The method of the present invention solves this problem by providing a working-point correction mode for the electro-optical signal converter. The method includes the steps of: (1) applying a zero potential corresponding to a zero measuring signal to the electro-optical signal converter; (2) measuring the analysis signal of the optoelectric signal converter, with the analysis signal constituting a controlled variable, and comparing the analysis signal with a predefined analysis signal setpoint tuned to the zero measuring signal; and (3) modifying the working-point current until the deviation between the analysis signal and the analysis signal setpoint is below a predefined tolerance value.
According to the present invention, in a measurement system with optical transmission of the energy for a sensor and optical analog transmission of the measuring signals from the sensor, a control loop for setting the working point of the signal transmission system is provided in a working-point correction mode. This signal transmission system consists of an electro-optical signal converter that converts the measuring signals into analog optical signals, an optical transmission link for these optical signals, and an optoelectric signal converter that converts the optical signals into electrical analysis signals.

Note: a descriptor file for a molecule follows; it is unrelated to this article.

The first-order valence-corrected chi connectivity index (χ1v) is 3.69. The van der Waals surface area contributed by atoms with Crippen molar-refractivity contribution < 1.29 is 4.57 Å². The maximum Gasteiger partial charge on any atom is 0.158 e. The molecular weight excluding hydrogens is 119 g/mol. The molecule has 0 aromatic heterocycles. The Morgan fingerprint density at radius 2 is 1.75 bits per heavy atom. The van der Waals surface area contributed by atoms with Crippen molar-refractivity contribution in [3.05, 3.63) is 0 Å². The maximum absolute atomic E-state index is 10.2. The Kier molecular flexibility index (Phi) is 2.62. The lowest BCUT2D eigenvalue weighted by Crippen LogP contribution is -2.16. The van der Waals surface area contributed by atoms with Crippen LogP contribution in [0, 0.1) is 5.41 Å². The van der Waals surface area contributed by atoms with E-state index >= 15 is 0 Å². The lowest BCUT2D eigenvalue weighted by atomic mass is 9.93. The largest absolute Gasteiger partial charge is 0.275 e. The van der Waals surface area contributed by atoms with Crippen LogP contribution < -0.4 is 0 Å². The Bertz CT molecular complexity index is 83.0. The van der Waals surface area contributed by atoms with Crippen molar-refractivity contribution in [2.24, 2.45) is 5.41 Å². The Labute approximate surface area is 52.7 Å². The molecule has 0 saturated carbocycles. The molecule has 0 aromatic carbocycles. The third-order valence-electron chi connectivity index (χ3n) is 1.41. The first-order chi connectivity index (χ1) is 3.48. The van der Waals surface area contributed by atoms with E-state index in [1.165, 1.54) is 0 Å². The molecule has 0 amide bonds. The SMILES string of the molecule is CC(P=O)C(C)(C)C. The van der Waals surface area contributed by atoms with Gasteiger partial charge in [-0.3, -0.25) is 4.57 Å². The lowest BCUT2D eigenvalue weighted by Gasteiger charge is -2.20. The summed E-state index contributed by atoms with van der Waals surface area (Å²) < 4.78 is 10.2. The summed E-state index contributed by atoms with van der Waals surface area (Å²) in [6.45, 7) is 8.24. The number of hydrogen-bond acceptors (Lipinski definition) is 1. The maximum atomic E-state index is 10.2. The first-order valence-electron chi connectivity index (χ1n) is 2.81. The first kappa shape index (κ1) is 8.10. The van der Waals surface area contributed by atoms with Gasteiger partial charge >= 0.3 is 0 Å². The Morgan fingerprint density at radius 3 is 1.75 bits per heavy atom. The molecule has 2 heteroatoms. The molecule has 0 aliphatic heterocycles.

A zero measuring signal is applied to the electro-optical signal converter and the corresponding analysis signal is compared with an analysis signal setpoint. The analysis signal constitutes the controlled variable of a control loop. A working-point current for the electro-optical signal converter is then modified until the system deviation is below a predefined tolerance value. Measurement is repeated in a normal measurement mode using the resulting corrected working point for the electro-optical signal converter and thus for the signal transmission system. The measuring signal from the sensor is then applied to the electro-optical signal converter.